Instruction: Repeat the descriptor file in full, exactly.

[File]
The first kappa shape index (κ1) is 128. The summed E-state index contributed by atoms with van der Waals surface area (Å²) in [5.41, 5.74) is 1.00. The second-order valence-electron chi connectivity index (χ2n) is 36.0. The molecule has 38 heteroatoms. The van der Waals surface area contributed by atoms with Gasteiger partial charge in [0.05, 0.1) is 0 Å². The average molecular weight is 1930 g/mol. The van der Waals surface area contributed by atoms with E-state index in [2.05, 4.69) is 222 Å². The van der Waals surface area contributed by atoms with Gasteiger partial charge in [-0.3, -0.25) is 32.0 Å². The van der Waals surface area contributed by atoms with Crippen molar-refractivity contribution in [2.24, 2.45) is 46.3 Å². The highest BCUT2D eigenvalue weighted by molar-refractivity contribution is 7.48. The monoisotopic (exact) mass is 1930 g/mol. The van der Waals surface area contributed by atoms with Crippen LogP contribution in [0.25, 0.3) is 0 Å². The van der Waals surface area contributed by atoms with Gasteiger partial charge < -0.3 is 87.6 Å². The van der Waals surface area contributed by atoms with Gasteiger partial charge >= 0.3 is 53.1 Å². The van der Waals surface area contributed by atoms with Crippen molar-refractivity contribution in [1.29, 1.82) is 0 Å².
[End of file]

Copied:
The first kappa shape index (κ1) is 128. The summed E-state index contributed by atoms with van der Waals surface area (Å²) in [5.41, 5.74) is 1.00. The second-order valence-electron chi connectivity index (χ2n) is 36.0. The molecule has 38 heteroatoms. The van der Waals surface area contributed by atoms with Gasteiger partial charge in [0.05, 0.1) is 0 Å². The average molecular weight is 1930 g/mol. The van der Waals surface area contributed by atoms with E-state index in [2.05, 4.69) is 222 Å². The van der Waals surface area contributed by atoms with Gasteiger partial charge in [-0.3, -0.25) is 32.0 Å². The van der Waals surface area contributed by atoms with Crippen molar-refractivity contribution in [2.24, 2.45) is 46.3 Å². The highest BCUT2D eigenvalue weighted by molar-refractivity contribution is 7.48. The monoisotopic (exact) mass is 1930 g/mol. The van der Waals surface area contributed by atoms with Crippen LogP contribution in [0.25, 0.3) is 0 Å². The van der Waals surface area contributed by atoms with Gasteiger partial charge < -0.3 is 87.6 Å². The van der Waals surface area contributed by atoms with Gasteiger partial charge >= 0.3 is 53.1 Å². The van der Waals surface area contributed by atoms with Crippen molar-refractivity contribution in [1.29, 1.82) is 0 Å².